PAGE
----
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Nikhilphysio: 02 Jun : 03:55 AM

I am working as physiotherapist in Shalby hospital ahmedabad for 4 years. I have passed out from Rajiv gandhi university of health and sciences Bangalore. I want to apply for Newzealand physiotherapy board registration so anyone there from India who got registered as physiotherapist in new zealand please help me.

Arun: 10 May : 12:36 AM

Hi Priyank, welcome. Feel free to go through these forum threads returned by search [link]

Priyank: 09 May : 10:28 PM

Hi..need advice. What are the options in Australia after MPT?

Arun: 04 Mar : 02:01 AM

Happy birthday Boopathi and somasimple

PTebook: 04 Nov : 09:39 AM

hello everyone!!!!!!!


Mortality Reduced By 38% In Diabetes Mellitus By Regular Exercise

Saturday 11 August 2012 - 16:06:23


In patients with diabetes mellitus, even moderate levels of regular exercise can reduce risk of death by up to 38%, according to a newly published study that combines prospective cohort data with a meta-analysis of 12 previous studies.

The authors, led by Diewertje Sluik, MSc, of the German Institute of Human Nutrition Potsdam-Rehbrücke, in Nuthetal, Germany, note that physical activity (PA) has long been considered a cornerstone of diabetes management. However, they write, "Several prospective cohort studies have found that higher PA levels were associated with reduced CVD [cardiovascular disease] and total mortality rates, but conclusive high-level evidence is lacking."

Therefore, the researchers conducted a prospective cohort study of 5859 patients with diabetes who had been enrolled from 1992 to 2000 in the ongoing European Prospective Investigation Into Cancer and Nutrition Study (EPIC). Participants ranged in age from 35 to 70 years.

"No information was available to distinguish type 1 and 2 diabetes mellitus," the authors write. "To beexercise2.jpg considered diabetic, a self-reported diagnosis at baseline had to be confirmed by at least 1 additional information source."

The researchers used multivariable Cox proportional hazards regression models to assess how patients' reported leisure-time physical activity, total physical activity, and walking were associated with cardiovascular disease and total mortality. They found that total physical activity was associated with lower risk of CVD and total mortality. "Compared with physically inactive persons, the lowest mortality risk was observed in moderately active persons: hazard ratios were 0.62 (95% [confidence interval] CI, 0.49 - 0.78) for total mortality and 0.51 (95% CI, 0.32 - 0.81) for CVD mortality," the authors write. Leisure-time physical activity was also associated with lower total mortality, and walking was linked to reduced risk for mortality from cardiovascular disease.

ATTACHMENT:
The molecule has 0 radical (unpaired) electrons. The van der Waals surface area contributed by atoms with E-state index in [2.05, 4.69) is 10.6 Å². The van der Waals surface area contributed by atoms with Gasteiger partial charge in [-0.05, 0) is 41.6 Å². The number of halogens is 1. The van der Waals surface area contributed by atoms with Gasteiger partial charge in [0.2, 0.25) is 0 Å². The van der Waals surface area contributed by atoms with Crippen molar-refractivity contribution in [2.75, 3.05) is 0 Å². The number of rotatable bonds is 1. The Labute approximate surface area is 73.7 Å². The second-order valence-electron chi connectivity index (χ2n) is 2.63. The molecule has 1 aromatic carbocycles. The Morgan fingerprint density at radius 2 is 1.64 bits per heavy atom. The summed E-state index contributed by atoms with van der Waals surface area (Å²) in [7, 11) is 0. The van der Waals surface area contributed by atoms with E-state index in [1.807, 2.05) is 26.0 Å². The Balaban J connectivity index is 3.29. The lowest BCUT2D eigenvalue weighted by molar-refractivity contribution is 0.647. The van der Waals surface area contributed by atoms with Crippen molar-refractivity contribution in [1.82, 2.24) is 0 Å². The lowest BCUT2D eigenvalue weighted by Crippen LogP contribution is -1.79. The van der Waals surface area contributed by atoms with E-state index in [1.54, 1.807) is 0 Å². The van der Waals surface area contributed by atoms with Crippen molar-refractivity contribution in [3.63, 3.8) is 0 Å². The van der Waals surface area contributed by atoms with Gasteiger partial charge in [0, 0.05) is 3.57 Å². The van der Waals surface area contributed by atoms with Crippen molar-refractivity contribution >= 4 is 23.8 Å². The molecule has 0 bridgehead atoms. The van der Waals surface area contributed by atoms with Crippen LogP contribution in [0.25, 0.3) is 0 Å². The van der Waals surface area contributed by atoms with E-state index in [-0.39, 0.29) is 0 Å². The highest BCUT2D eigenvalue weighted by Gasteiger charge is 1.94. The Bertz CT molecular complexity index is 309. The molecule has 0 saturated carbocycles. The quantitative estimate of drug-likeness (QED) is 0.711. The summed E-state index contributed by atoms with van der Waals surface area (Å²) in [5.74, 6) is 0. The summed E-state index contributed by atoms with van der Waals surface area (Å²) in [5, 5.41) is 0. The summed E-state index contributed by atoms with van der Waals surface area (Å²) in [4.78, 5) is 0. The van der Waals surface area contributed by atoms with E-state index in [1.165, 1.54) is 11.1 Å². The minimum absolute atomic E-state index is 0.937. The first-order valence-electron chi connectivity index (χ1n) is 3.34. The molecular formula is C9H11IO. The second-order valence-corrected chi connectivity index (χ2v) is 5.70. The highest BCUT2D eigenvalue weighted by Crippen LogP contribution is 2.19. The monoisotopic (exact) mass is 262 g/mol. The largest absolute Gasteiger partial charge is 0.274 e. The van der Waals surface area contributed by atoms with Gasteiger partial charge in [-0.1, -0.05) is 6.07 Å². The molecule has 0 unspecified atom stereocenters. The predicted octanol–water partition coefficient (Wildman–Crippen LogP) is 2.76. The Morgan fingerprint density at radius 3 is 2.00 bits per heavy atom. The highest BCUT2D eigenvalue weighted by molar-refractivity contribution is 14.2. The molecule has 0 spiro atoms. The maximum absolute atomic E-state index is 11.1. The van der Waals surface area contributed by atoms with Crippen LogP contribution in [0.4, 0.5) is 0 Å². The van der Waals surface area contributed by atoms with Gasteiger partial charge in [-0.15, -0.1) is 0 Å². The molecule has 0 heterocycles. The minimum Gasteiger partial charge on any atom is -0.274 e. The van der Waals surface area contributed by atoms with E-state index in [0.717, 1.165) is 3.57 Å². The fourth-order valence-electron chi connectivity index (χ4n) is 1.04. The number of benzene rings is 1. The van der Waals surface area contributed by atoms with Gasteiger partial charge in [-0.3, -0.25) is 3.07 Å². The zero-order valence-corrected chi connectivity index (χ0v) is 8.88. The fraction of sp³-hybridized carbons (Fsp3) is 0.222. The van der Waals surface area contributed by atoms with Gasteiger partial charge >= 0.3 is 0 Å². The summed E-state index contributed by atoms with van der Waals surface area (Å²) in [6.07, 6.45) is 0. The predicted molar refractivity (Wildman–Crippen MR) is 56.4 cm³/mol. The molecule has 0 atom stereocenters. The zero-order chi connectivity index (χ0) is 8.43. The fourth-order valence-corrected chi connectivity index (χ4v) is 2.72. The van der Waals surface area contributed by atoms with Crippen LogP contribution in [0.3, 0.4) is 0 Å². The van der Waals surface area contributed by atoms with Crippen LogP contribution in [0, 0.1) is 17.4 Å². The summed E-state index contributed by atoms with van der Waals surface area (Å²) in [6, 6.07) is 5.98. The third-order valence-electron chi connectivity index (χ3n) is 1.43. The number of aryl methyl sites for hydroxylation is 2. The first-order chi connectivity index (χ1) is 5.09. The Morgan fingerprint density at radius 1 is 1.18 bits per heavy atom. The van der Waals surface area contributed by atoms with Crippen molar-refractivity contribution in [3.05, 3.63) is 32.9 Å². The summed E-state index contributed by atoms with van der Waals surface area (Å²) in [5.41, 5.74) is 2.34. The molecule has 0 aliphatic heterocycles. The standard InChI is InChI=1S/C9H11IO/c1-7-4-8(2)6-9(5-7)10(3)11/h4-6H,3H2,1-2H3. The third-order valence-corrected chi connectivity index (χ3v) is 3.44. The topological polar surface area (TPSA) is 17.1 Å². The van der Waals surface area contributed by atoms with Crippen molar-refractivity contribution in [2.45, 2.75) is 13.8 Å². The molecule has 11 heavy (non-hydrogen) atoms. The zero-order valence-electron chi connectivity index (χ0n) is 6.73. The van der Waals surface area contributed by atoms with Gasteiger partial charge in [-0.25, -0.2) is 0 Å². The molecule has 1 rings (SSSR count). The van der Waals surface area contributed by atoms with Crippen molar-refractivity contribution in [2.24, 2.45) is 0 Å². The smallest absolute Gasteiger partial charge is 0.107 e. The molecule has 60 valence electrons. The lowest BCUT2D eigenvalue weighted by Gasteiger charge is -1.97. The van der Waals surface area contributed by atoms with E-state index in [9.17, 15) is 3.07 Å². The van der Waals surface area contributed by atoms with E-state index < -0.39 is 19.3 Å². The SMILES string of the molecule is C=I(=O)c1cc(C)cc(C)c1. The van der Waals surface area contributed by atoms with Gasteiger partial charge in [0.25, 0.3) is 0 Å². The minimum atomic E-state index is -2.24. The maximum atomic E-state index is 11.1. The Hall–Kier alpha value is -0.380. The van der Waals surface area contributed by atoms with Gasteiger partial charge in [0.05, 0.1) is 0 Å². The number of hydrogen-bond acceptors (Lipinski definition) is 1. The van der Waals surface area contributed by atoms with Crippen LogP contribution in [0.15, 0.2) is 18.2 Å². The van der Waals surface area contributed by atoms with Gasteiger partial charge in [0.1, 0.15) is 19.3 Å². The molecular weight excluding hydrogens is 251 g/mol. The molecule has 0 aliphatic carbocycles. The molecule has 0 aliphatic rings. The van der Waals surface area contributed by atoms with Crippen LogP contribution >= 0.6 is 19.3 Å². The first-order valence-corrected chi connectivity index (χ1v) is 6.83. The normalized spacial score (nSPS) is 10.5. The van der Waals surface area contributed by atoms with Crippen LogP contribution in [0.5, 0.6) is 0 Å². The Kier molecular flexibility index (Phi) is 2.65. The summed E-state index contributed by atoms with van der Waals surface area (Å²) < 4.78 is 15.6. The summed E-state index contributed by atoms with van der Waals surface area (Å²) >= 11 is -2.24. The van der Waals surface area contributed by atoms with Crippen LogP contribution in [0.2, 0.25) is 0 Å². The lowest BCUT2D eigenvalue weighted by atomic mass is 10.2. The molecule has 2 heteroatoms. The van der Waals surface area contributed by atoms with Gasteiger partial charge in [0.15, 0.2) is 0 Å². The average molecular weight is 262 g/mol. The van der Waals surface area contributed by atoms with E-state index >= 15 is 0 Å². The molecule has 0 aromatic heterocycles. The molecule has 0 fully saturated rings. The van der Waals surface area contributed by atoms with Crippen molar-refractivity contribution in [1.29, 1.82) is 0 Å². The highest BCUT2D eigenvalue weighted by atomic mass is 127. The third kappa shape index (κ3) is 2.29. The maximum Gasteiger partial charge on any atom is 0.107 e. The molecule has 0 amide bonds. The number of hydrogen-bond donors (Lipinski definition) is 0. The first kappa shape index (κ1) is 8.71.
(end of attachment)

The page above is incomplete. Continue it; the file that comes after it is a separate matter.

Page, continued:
To further assess the association between exercise and mortality, the researchers also conducted a meta-analysis of 12 previous prospective studies, which had been conducted through the year 2010. All studies focused on various aspects of how physical activity affects diabetes.

"In the meta-analysis, the pooled random-effects hazard ratio from 5 studies for high vs low total PA and all-cause mortality was 0.60 (95% CI, 0.49 - 0.73)," the authors write. "These associations are in line with those found in the general population, where PA relates to a 33% lower risk of overall mortality and a 35% lower risk of CVD mortality compared with inactivity."

The investigators conclude that evidence from their present study, coupled with data from the meta-analysis, supports the widely held belief that physical activity cuts mortality risk in people with diabetes. However, they note that patients with diabetes often have trouble adhering to exercise programs. With that in mind, they say, "...Future research should elucidate the determinants of physical inactivity and design successful strategies to promote active lifestyles."

In an editorial accompanying the study, Mitchell Katz, MD, of the Los Angeles County Department of Health Services, in California, says it is important for physicians to be aware of the physiologic effects and benefits of various types of exercise, so they can appropriately counsel their patients.

"Some might question whether providing exercise prescriptions is really the job of the practicing physician, a fair question given that we are all trying to do more in our 15-minute visits," Dr. Katz writes. "But having read the meta-analysis by Sluik et al., I cannot help but note that none of the time I spend trying to decide whether to increase the dose or add a new medication for my patients with type 2 diabetes is likely to result in a 38% reduction in all-cause mortality."

Arch Intern Med. Published online August 6, 2012.
Sourced from: http://www.medscape.com

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